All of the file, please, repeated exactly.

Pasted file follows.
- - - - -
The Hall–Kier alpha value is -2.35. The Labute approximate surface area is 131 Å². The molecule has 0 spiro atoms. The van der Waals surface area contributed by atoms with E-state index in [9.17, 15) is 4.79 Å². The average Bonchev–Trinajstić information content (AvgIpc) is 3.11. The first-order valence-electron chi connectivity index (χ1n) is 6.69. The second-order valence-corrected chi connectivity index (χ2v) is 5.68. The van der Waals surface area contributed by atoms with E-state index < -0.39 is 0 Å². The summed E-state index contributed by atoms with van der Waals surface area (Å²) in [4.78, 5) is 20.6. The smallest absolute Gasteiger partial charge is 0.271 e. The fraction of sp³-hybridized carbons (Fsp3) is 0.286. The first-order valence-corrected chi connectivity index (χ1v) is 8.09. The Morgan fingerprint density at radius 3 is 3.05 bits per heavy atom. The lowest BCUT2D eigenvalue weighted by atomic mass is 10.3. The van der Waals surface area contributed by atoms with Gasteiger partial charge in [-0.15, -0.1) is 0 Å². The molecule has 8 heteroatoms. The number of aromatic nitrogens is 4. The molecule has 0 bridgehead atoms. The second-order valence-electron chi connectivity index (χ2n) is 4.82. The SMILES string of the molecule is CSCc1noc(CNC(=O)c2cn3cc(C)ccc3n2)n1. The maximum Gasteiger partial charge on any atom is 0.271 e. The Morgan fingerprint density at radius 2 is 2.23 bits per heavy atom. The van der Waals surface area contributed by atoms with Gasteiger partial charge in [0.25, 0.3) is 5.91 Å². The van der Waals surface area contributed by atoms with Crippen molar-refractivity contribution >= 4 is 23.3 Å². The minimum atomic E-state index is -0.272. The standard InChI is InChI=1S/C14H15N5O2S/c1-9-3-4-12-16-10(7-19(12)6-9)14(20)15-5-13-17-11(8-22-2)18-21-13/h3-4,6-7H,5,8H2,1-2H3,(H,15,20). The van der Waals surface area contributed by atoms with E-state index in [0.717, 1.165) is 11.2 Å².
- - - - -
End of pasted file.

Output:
The Hall–Kier alpha value is -2.35. The Labute approximate surface area is 131 Å². The molecule has 0 spiro atoms. The van der Waals surface area contributed by atoms with E-state index in [9.17, 15) is 4.79 Å². The average Bonchev–Trinajstić information content (AvgIpc) is 3.11. The first-order valence-electron chi connectivity index (χ1n) is 6.69. The second-order valence-corrected chi connectivity index (χ2v) is 5.68. The van der Waals surface area contributed by atoms with E-state index < -0.39 is 0 Å². The summed E-state index contributed by atoms with van der Waals surface area (Å²) in [4.78, 5) is 20.6. The smallest absolute Gasteiger partial charge is 0.271 e. The fraction of sp³-hybridized carbons (Fsp3) is 0.286. The first-order valence-corrected chi connectivity index (χ1v) is 8.09. The Morgan fingerprint density at radius 3 is 3.05 bits per heavy atom. The lowest BCUT2D eigenvalue weighted by atomic mass is 10.3. The van der Waals surface area contributed by atoms with Gasteiger partial charge in [-0.15, -0.1) is 0 Å². The molecule has 8 heteroatoms. The number of aromatic nitrogens is 4. The molecule has 0 bridgehead atoms. The second-order valence-electron chi connectivity index (χ2n) is 4.82. The SMILES string of the molecule is CSCc1noc(CNC(=O)c2cn3cc(C)ccc3n2)n1. The maximum Gasteiger partial charge on any atom is 0.271 e. The Morgan fingerprint density at radius 2 is 2.23 bits per heavy atom. The van der Waals surface area contributed by atoms with Gasteiger partial charge in [0.25, 0.3) is 5.91 Å². The van der Waals surface area contributed by atoms with Crippen molar-refractivity contribution >= 4 is 23.3 Å². The minimum atomic E-state index is -0.272. The standard InChI is InChI=1S/C14H15N5O2S/c1-9-3-4-12-16-10(7-19(12)6-9)14(20)15-5-13-17-11(8-22-2)18-21-13/h3-4,6-7H,5,8H2,1-2H3,(H,15,20). The van der Waals surface area contributed by atoms with E-state index in [0.717, 1.165) is 11.2 Å².